To get your current assessed value, contact your local property clerk or recorder’s office.

Cost Basis

When you sell your home, your cost basis in the home will determine whether you owe capital gains taxes on your sales proceeds. Your cost basis is your purchase price plus any capital improvements you made to the property.

For example, let’s assume that 20 years ago you purchased a $200,000 home. Five years ago, you renovated your kitchen for $50,000. Now, you want to sell it for $500,000.

Your cost basis in the home is $200,000 + $50,000 = $250,000. When you sell, you’ll realize $250,000 in proceeds that could be subject to capital gains tax, if they exceed the personal home exemption of $250,000 per individual or $500,000 for a married couple filing jointly.

The Bottom Line: One Home, Many Values

Your home’s value depends on who’s asking and why. In general, if a government is asking, it’s because they suspect you transferred your property at an artificially low price to avoid taxes. If an insurance company is asking, it’s likely because they suspect that your claim artificially inflates your home’s value.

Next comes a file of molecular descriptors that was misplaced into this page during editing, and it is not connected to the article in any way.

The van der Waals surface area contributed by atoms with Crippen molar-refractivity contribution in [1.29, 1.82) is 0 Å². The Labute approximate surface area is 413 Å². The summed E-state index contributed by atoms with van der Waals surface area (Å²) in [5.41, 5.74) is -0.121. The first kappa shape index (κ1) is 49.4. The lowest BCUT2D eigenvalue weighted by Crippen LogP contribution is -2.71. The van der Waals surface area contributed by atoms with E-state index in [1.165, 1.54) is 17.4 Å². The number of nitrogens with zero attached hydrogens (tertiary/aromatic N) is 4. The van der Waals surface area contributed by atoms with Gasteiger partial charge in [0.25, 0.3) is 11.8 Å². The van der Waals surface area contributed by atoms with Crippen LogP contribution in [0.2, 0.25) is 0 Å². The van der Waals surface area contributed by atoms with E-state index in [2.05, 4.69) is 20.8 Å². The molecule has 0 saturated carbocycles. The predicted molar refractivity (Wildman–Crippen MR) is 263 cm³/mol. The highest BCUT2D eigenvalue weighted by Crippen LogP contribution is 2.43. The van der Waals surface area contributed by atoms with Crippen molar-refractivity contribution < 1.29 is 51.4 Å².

If you’re a home buyer looking for a home you can afford, your real estate agent will be able to help you make an informed offer that reflects current market value.

Ready to find that affordable home? Apply online now and start looking!

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Hanna Kielar

Hanna Kielar is a Section Editor for Rocket Auto, RocketHQ, and Rocket Loans® with a focus on personal finance, automotive, and personal loans. She has a B.A. in Professional Writing from Michigan State University.